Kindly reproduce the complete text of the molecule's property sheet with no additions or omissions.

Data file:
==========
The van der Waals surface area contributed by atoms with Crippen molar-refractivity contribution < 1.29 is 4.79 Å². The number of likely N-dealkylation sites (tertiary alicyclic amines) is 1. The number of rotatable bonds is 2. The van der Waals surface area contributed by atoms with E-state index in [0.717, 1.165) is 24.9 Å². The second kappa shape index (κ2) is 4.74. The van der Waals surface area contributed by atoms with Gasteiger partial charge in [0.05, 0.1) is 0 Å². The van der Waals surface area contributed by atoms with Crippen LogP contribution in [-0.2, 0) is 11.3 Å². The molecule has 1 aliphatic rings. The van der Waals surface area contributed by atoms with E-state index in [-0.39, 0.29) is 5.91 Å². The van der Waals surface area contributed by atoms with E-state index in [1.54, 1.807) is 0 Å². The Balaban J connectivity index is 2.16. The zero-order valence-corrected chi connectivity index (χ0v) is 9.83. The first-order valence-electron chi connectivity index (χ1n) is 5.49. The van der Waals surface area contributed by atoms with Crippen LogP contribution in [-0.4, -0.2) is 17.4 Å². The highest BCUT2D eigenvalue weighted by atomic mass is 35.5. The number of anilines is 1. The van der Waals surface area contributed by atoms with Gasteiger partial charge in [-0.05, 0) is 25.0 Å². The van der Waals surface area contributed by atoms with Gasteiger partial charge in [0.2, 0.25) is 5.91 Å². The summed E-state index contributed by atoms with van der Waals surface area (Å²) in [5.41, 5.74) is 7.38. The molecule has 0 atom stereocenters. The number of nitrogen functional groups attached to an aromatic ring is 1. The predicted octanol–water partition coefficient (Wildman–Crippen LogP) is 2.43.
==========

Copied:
The van der Waals surface area contributed by atoms with Crippen molar-refractivity contribution < 1.29 is 4.79 Å². The number of likely N-dealkylation sites (tertiary alicyclic amines) is 1. The number of rotatable bonds is 2. The van der Waals surface area contributed by atoms with E-state index in [0.717, 1.165) is 24.9 Å². The second kappa shape index (κ2) is 4.74. The van der Waals surface area contributed by atoms with Gasteiger partial charge in [0.05, 0.1) is 0 Å². The van der Waals surface area contributed by atoms with Crippen LogP contribution in [-0.2, 0) is 11.3 Å². The molecule has 1 aliphatic rings. The van der Waals surface area contributed by atoms with E-state index in [-0.39, 0.29) is 5.91 Å². The van der Waals surface area contributed by atoms with E-state index in [1.54, 1.807) is 0 Å². The Balaban J connectivity index is 2.16. The zero-order valence-corrected chi connectivity index (χ0v) is 9.83. The first-order valence-electron chi connectivity index (χ1n) is 5.49. The van der Waals surface area contributed by atoms with Crippen LogP contribution in [-0.4, -0.2) is 17.4 Å². The highest BCUT2D eigenvalue weighted by atomic mass is 35.5. The number of anilines is 1. The van der Waals surface area contributed by atoms with Gasteiger partial charge in [-0.05, 0) is 25.0 Å². The van der Waals surface area contributed by atoms with Gasteiger partial charge in [0.2, 0.25) is 5.91 Å². The summed E-state index contributed by atoms with van der Waals surface area (Å²) in [5.41, 5.74) is 7.38. The molecule has 0 atom stereocenters. The number of nitrogen functional groups attached to an aromatic ring is 1. The predicted octanol–water partition coefficient (Wildman–Crippen LogP) is 2.43.